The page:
There are known knowns; there are things we know that we know. There are known unknowns; that is to say there are things that, we now know we don’t know. But there are also unknown unknowns – there are things we do not know we don’t know.
– Donald Rumsfeld

Forget any political connotations to the statement above and think through the concept it conveys. It’s absolutely true.

To thrive in modern society, we must persistently remind ourselves that the third region exists. And we must work to shrink it, both by knowing more and by knowing what we don’t know.

We must learn how to learn, and we must learn to decide what to learn.

In the last month, I’ve realized that paths I thought were distinct have converged around this same idea. I’m realizing it’s the core concept I want to instill in my daughters before they branch out on their own. I’ve noticed it’s the key difference between friends and colleagues that are thriving and those that are struggling. And I’ve discovered it’s the main battle I face in my own personal and professional development.

Almost exactly a year ago, I reflected on the “Occupy” movement coming to my city. I’d recently read Michael Ellsberg’s The Education of Millionaires, and I think his core message is even more applicable now than it was then.

“You have been fed a lie. The lie is that if you study hard in school, get good grades, get into a good college, and get a degree, then your success in life is guaranteed. This might have been true fifty years ago. But it is no longer true today.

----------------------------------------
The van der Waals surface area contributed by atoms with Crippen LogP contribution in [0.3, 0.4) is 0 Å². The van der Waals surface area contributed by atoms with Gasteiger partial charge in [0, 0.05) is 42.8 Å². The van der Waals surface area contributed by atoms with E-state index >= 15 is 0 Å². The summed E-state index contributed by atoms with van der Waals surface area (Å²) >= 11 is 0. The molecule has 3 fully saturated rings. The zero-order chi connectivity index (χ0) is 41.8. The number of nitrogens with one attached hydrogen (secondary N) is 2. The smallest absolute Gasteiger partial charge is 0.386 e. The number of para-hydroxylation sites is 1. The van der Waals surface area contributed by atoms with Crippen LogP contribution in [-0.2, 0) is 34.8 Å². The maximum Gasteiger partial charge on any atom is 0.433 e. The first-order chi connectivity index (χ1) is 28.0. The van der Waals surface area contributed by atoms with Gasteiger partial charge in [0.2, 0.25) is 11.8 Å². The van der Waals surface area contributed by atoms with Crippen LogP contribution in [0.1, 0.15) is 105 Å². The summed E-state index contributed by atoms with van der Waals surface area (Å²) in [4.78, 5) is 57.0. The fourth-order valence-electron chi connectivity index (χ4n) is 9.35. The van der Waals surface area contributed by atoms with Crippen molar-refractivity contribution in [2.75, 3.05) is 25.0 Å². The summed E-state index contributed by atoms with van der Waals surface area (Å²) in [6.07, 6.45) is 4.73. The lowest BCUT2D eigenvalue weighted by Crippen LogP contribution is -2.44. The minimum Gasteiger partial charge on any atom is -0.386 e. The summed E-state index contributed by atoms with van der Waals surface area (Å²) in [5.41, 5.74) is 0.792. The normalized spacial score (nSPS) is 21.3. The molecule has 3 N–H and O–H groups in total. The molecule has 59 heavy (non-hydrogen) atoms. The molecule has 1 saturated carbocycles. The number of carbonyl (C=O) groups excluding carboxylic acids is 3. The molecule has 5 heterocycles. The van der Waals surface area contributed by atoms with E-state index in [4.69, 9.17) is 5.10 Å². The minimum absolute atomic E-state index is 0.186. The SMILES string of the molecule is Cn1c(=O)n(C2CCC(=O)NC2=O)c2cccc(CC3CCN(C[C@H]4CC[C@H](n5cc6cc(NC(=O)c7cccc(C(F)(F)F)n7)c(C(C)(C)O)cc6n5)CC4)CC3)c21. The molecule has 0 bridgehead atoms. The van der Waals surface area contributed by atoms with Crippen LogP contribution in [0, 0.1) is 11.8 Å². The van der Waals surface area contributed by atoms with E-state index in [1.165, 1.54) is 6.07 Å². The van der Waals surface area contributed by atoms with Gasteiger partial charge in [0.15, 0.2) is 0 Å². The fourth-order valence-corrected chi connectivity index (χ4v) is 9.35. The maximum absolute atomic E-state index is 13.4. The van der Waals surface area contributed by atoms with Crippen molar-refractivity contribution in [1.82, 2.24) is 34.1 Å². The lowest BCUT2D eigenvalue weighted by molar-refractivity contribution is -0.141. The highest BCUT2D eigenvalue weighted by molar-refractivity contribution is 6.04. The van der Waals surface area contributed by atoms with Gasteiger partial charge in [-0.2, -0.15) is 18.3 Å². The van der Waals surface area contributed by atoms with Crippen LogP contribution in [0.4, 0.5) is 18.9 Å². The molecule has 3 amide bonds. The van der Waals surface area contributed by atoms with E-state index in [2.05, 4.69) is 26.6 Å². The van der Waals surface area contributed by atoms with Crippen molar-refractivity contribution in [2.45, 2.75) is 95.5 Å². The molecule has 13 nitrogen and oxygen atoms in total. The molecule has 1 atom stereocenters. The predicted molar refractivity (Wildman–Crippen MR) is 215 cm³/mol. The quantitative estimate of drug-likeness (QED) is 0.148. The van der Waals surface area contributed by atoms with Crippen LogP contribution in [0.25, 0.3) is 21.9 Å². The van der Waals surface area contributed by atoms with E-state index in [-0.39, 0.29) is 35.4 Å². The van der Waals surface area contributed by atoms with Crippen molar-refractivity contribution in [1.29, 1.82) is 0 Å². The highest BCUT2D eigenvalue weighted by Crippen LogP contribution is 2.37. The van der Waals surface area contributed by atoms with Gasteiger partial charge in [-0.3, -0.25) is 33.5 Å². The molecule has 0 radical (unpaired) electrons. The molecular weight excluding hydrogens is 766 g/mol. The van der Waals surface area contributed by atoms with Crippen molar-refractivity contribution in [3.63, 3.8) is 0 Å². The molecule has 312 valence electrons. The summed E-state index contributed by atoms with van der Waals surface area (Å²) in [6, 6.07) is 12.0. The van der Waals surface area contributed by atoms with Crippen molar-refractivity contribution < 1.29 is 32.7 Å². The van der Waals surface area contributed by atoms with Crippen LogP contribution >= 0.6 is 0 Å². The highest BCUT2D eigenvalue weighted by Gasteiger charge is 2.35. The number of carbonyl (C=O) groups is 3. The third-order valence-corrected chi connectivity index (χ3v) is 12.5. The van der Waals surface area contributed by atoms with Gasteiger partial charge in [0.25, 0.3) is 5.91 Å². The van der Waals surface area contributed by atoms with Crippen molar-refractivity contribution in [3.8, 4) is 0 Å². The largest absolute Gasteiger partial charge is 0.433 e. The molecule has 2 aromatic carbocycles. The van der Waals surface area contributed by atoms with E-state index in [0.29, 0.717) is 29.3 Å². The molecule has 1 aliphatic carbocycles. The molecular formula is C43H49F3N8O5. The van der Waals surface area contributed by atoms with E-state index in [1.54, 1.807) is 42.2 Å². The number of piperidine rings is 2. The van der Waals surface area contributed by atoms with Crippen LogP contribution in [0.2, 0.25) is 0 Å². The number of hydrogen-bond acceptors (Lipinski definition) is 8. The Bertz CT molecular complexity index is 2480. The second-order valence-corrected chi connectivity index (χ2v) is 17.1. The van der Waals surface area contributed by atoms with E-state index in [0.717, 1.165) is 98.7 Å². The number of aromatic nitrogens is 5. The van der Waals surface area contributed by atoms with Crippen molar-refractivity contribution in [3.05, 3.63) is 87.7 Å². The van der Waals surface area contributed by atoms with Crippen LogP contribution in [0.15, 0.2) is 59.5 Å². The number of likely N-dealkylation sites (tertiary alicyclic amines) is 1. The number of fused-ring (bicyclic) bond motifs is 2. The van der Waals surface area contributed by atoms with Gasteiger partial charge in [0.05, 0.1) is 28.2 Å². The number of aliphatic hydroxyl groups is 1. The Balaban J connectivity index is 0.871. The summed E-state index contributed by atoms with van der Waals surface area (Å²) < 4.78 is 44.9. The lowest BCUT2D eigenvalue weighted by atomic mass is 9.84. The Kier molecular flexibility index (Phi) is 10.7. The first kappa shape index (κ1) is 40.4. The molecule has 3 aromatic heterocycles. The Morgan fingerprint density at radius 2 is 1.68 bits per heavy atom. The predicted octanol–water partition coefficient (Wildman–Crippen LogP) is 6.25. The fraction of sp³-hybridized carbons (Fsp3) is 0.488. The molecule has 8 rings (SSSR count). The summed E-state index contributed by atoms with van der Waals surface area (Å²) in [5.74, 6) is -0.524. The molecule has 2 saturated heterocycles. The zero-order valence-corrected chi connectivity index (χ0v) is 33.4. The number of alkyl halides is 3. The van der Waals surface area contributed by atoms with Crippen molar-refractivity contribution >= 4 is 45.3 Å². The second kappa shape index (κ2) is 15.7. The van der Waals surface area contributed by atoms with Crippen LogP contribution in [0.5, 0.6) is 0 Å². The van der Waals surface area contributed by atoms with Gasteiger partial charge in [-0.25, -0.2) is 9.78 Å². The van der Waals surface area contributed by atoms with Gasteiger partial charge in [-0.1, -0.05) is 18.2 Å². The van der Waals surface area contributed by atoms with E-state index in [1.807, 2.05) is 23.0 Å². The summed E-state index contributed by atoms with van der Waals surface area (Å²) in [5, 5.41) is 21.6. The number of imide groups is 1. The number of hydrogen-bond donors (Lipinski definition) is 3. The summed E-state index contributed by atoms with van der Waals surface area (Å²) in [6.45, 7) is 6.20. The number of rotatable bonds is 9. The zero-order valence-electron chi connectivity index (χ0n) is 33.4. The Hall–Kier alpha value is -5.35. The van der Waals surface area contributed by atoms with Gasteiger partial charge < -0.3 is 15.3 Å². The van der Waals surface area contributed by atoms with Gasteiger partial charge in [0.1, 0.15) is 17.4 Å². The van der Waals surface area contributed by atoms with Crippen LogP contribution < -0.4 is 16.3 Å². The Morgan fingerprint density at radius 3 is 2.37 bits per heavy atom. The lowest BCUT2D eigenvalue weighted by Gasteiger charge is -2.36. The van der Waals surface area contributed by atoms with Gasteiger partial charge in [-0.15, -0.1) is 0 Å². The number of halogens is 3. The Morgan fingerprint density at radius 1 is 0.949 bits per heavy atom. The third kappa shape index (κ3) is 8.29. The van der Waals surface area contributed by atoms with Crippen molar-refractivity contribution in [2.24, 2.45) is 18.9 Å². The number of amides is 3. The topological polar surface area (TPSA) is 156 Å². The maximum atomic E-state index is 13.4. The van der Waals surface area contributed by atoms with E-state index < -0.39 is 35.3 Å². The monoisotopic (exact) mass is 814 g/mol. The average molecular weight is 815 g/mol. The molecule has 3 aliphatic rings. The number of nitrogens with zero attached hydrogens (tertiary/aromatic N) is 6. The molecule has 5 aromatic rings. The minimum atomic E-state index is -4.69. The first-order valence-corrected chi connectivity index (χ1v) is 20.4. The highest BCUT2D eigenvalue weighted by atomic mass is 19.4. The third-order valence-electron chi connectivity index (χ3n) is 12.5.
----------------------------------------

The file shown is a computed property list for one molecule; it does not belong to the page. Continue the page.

If you want to succeed now, then you must also educate yourself in the real-world skills, capabilities, and mind-sets that will get you ahead outside of the classroom.”

The days of relying on someone else to educate us are over.

We must design our own curriculums, in and out of the classroom and the workplace. We must seek out teachers and mentors that can guide us. We must integrate learning into our daily activities so that it’s as natural as eating and sleeping.

Our mindset must change as well.

Today’s Proverb (11:2 NIV) reminded me that “with humility comes wisdom.” If we’re not humble enough to admit what we don’t know, we can’t begin to learn it.

This doesn’t come naturally to most of us, myself included.

There’s even a scientific name for it: the Dunning–Kruger effect. Kruger and Dunning proposed that, for a given skill, incompetent people will:

  1. tend to overestimate their own level of skill;
  2. fail to recognize genuine skill in others;
  3. fail to recognize the extremity of their inadequacy;
  4. recognize and acknowledge their own previous lack of skill, if they are exposed to training for that skill.

. . . if they are exposed to training for that skill. That’s the key.

What are the chances we’ll be exposed to new skills in our daily lives?

What can we do to increase that?

For myself, I’ve found that travel and twitter are two very effective methods for discovering new concepts and ideas. By embracing the inherent adventure in each, I often stumble upon new people and projects I never even new existed. In the process, I’m definitely re-learning how to learn.

How about you?